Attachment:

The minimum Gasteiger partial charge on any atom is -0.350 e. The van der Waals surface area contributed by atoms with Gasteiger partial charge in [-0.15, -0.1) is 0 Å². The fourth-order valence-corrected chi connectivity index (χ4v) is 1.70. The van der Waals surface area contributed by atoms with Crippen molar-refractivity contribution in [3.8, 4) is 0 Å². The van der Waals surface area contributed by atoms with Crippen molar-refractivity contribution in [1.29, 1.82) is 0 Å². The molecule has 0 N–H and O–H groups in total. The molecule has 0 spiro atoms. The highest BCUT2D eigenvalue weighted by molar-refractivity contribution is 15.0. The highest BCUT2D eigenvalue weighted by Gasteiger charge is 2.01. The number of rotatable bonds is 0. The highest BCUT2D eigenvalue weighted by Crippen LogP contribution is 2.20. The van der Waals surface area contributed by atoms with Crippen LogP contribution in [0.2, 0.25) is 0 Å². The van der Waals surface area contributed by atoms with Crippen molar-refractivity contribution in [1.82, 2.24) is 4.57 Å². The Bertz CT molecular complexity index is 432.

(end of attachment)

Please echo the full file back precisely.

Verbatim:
The minimum Gasteiger partial charge on any atom is -0.350 e. The van der Waals surface area contributed by atoms with Gasteiger partial charge in [-0.15, -0.1) is 0 Å². The fourth-order valence-corrected chi connectivity index (χ4v) is 1.70. The van der Waals surface area contributed by atoms with Crippen molar-refractivity contribution in [3.8, 4) is 0 Å². The van der Waals surface area contributed by atoms with Crippen molar-refractivity contribution in [1.29, 1.82) is 0 Å². The molecule has 0 N–H and O–H groups in total. The molecule has 0 spiro atoms. The highest BCUT2D eigenvalue weighted by molar-refractivity contribution is 15.0. The highest BCUT2D eigenvalue weighted by Gasteiger charge is 2.01. The number of rotatable bonds is 0. The highest BCUT2D eigenvalue weighted by Crippen LogP contribution is 2.20. The van der Waals surface area contributed by atoms with Crippen LogP contribution in [0.2, 0.25) is 0 Å². The van der Waals surface area contributed by atoms with Crippen molar-refractivity contribution in [1.82, 2.24) is 4.57 Å². The Bertz CT molecular complexity index is 432.